|facade de Notre Dame|
"A rock pile ceases to be a rock pile the moment a single man contemplates it, bearing within him the image of a cathedral."
- Antoine Saint-Exupery
Mercredi: I took the metro from Cité Universitaire to Notre Dame. I made my pilgrimage up stairs, over bridges, across streets, until it found absolute permanence in my line of sight. Standing in the front gardens of the structure, I mirrored the physical movements of those surrounding me. Our motions seemingly choreographed.
We leaned our heads back. Panned left, then right. Tilted our eyes up, and then tilted them down.
Being contrary by nature, I believe that most people do not look at all buildings and marvel at them in the same way as I do. They take for granted the complexity of architecture, the incorporation of new design into the built environment, and fail to marvel at the capabilities of human beings to create powerful monuments. I know that most people would agree that to look at Notre Dame and not be instilled with some varying emotional response is close to impossible. Its vertical emphasis, highly intricate ornamentation, and ecclesiastical majesty, was designed to glean an emotional response from an approaching worshiper, as all Gothic cathedrals intend. From mere observation alone, a survey of the surrounding landscape designates the cathedral as the stand out. Its very French design with dual towers, and large rosette, are meant to inspire. Large buildings compare as diminutive to Notre Dame, and people close to insignificant.
The architectural grandeur of the cathedral is not the sole driving factor compelling congregations to visit Notre Dame. Americans are fascinated with the idea that the stonework and colored glass they see are older than the Motherland. Construction, beginning in 1160, finished during a time span of 185 years. The history of the cathedral brings millions through its doors. Built during the reign of Charlemagne, the first king of France, the cathedral has witnessed seven centuries of French history. The island resides as the true origin of Paris. The original inhabitants on the island, the Parisii tribe, built Paris on the island for protection against enemies. Yet with the age of cities and the built environment, farmland and wooded acreage metamorphosed into government buildings, encapsulating the cathedral on the Ile de la Cité.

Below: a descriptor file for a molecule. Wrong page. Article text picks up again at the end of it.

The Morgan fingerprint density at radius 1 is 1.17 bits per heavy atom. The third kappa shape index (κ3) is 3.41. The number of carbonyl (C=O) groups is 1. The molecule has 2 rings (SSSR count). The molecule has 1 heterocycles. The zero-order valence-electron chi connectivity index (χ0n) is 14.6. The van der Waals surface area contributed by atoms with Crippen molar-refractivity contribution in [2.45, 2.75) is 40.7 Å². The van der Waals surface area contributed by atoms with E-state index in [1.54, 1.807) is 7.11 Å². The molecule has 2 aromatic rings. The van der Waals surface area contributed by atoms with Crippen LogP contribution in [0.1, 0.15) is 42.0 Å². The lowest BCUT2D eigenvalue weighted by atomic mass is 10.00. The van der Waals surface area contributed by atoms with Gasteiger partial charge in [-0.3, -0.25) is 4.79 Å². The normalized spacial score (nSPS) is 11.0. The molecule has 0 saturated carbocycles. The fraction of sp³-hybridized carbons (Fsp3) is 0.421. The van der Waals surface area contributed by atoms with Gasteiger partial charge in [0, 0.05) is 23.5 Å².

So stands Notre Dame as a testament to French architecture and history. A national monument, an architectural jewel. A structure with a maddening emotional charge.
I sat in the pews of Notre Dame while the others walked along the outer aisles. The stained glass shone radiant. The chandeliers twinkled with light. I was not alone. Others sat beside me, facing the nave with bowed heads. For many, Notre Dame has a bigger meaning than merely a beautiful example of Gothic architecture.
It is a place of hope and salvation, worry and redemption, prayer and contemplation.